Advertisers have been using sexualised images to sell products since the 1900s and there is no sign of this trend letting up. However, Transport for London’s (TFL) ban on adverts promoting negative body image (think last year’s infamous ‘Are you Beach Body Ready?’ campaign) and a surge in public backlash are changing the risk profile of this strategy.

The ‘Are you Beach Body Ready?’ campaign, along with adverts for Jack Wills, Mac Cosmetics, Tom Ford, Miu Miu and Nobody’s Child are just a handful of ads that have fuelled the debate over the use of sexualised and body shaming images in advertising.

Complaints have highlighted a multitude of factors that are considered when determining an advert’s acceptability. These include location, wording in the advert, medium of publication and target audience which will all contribute to its level of appropriateness.

Whilst these factors are not new, what has changed is the presence of new stakeholders and pressures exerting control. Advertisers can no longer just consider the Advertising Standards Authority (ASA) rules, but must also take account of guidelines set by advertising space owners and the opinions of the public at large. These views, now amplified by social media poses an increasing challenge for advertisers to find the right tone.

Location

Location plays a key role in business performance, and for advertisers it’s one of their primary concerns.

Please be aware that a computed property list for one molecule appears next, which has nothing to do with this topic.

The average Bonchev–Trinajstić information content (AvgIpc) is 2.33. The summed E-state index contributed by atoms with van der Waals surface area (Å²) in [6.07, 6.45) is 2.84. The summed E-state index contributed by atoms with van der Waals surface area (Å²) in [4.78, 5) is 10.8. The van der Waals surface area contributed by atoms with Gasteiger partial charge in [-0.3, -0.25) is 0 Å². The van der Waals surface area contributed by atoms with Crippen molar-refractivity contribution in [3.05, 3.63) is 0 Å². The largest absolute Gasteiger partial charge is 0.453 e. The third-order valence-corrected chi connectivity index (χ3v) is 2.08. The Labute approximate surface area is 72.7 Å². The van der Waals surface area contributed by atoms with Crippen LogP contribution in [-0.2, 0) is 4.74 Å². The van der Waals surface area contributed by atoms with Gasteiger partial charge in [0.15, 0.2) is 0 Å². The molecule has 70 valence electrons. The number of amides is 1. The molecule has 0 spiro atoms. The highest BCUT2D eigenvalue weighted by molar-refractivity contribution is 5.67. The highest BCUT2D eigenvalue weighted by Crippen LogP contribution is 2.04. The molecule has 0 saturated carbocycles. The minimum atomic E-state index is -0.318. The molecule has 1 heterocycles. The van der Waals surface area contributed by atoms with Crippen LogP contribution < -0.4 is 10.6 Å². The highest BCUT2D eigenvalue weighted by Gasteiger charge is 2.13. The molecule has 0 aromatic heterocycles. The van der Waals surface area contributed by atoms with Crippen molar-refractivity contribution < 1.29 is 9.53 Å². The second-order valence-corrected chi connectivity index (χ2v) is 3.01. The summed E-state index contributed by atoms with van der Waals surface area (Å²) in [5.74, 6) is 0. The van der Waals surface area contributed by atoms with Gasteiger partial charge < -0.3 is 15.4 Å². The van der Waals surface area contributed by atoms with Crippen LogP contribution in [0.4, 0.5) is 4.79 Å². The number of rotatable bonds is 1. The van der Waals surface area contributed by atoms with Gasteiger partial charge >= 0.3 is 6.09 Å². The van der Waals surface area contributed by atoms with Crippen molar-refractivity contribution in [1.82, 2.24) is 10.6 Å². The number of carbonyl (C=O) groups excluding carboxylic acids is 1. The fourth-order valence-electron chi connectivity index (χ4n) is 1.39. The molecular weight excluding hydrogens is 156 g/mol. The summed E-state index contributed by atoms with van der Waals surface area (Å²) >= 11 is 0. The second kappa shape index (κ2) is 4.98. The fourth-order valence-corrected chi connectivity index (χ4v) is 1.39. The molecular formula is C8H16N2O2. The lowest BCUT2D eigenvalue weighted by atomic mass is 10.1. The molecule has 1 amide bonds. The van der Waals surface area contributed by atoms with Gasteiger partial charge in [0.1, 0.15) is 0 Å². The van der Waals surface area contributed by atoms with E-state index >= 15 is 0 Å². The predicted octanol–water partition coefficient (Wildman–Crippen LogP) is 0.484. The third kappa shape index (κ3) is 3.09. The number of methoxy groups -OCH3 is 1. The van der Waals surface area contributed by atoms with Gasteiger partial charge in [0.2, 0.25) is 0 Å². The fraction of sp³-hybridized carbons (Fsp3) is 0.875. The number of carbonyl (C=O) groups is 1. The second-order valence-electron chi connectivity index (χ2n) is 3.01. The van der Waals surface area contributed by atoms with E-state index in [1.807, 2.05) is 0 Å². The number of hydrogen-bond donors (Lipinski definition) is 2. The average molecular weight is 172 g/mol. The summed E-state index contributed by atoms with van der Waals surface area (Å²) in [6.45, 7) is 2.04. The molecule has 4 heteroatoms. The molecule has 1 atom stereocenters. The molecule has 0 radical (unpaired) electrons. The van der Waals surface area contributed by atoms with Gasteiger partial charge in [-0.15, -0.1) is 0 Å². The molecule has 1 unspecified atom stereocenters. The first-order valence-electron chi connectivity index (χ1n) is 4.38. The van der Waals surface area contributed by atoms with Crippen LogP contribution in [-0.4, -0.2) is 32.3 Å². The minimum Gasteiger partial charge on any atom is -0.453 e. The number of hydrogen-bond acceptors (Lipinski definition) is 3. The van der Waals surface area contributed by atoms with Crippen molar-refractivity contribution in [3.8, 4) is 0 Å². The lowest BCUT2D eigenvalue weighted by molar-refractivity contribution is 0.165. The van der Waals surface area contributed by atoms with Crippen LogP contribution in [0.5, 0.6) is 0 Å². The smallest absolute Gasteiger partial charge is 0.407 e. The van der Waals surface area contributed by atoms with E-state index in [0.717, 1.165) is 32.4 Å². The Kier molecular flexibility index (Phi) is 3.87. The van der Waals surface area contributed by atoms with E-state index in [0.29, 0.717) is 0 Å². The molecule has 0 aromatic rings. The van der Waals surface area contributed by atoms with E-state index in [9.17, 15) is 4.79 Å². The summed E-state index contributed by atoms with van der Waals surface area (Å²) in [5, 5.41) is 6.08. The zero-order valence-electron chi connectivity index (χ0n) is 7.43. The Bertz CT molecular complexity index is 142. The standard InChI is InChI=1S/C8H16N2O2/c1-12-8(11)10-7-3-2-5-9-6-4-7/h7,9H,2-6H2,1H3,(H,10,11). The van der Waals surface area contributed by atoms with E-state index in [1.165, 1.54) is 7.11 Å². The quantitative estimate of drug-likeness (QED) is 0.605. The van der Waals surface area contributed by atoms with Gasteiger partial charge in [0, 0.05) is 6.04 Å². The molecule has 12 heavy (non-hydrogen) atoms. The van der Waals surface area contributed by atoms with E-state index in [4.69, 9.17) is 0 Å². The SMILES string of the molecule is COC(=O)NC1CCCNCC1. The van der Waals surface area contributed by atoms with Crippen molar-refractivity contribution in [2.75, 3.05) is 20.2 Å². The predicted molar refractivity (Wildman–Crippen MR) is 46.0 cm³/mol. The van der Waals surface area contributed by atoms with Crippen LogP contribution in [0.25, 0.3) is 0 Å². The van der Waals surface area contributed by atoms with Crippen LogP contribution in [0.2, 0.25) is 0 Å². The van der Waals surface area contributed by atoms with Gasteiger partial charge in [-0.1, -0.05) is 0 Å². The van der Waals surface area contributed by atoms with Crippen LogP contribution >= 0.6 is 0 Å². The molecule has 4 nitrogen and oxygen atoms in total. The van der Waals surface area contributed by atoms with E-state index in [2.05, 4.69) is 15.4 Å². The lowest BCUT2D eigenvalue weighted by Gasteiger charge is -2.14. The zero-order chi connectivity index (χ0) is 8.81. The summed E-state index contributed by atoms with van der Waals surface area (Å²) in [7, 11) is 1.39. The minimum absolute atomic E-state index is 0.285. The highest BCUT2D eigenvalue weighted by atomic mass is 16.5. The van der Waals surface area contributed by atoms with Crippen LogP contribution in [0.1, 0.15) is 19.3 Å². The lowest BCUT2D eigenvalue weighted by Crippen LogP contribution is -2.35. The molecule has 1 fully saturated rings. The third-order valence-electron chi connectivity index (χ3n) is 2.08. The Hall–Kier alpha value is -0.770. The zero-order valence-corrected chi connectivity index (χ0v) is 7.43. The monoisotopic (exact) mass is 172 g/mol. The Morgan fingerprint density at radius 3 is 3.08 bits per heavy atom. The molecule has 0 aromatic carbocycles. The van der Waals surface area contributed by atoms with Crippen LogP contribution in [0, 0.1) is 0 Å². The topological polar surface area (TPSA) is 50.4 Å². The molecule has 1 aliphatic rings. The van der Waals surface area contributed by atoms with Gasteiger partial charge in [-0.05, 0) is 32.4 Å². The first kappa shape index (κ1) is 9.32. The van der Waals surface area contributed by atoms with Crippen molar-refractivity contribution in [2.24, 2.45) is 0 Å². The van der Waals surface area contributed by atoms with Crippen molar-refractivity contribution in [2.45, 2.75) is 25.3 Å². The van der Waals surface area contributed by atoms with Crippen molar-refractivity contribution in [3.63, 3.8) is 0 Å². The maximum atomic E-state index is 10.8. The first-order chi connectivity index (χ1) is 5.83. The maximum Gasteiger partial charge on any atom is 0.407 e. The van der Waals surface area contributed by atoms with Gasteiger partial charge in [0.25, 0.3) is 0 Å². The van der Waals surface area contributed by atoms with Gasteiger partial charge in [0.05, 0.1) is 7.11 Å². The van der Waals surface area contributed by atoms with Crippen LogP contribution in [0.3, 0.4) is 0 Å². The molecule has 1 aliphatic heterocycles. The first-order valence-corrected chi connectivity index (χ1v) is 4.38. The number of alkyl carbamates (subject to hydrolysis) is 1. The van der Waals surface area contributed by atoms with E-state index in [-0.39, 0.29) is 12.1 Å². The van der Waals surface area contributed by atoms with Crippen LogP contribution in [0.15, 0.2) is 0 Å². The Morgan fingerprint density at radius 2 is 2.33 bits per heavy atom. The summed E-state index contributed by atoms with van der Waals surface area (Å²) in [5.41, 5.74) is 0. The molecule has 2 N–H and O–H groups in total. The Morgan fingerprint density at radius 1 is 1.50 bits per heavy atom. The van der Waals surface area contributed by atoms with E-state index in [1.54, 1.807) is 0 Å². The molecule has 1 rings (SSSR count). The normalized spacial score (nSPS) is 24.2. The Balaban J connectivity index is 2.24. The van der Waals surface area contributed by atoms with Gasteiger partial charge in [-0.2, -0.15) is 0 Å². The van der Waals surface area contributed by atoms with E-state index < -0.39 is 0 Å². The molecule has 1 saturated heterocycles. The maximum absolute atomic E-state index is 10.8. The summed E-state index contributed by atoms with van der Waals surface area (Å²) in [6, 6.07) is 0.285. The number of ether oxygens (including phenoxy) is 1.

With over 30 million user journeys per day, the London transport network is prime real estate for businesses advertising their products. TFL aims to generate revenue of over £3.4 billion in commercial advertising by 2023.

On 1 July 2016, TFL implemented a new advertising policy to ban adverts that are “not socially appropriate“, “distasteful, indecent or obscene“, or are likely to “create body confidence issues“.

The updated advertising policy follows the furore caused by the ‘Are you Beach Body Ready?’ campaign, mentioned earlier. The ad featured a bikini wearing model and was heavily criticised for “fat-shaming” women and “promoting an unrealistic body image.

Beachbody

Photo source: http://www.bbc.co.uk/news/uk-33340301

Interestingly, the ASA did not ban the ad, even after receiving 378 official complaints. Instead, public reaction was the reason for its downfall. The ad sparked a public protest in Hyde Park on 2 May 2015 and a petition on Change.org, obtaining over 70,000 signatures, ultimately led to a (one-off) ban of the ad by TFL.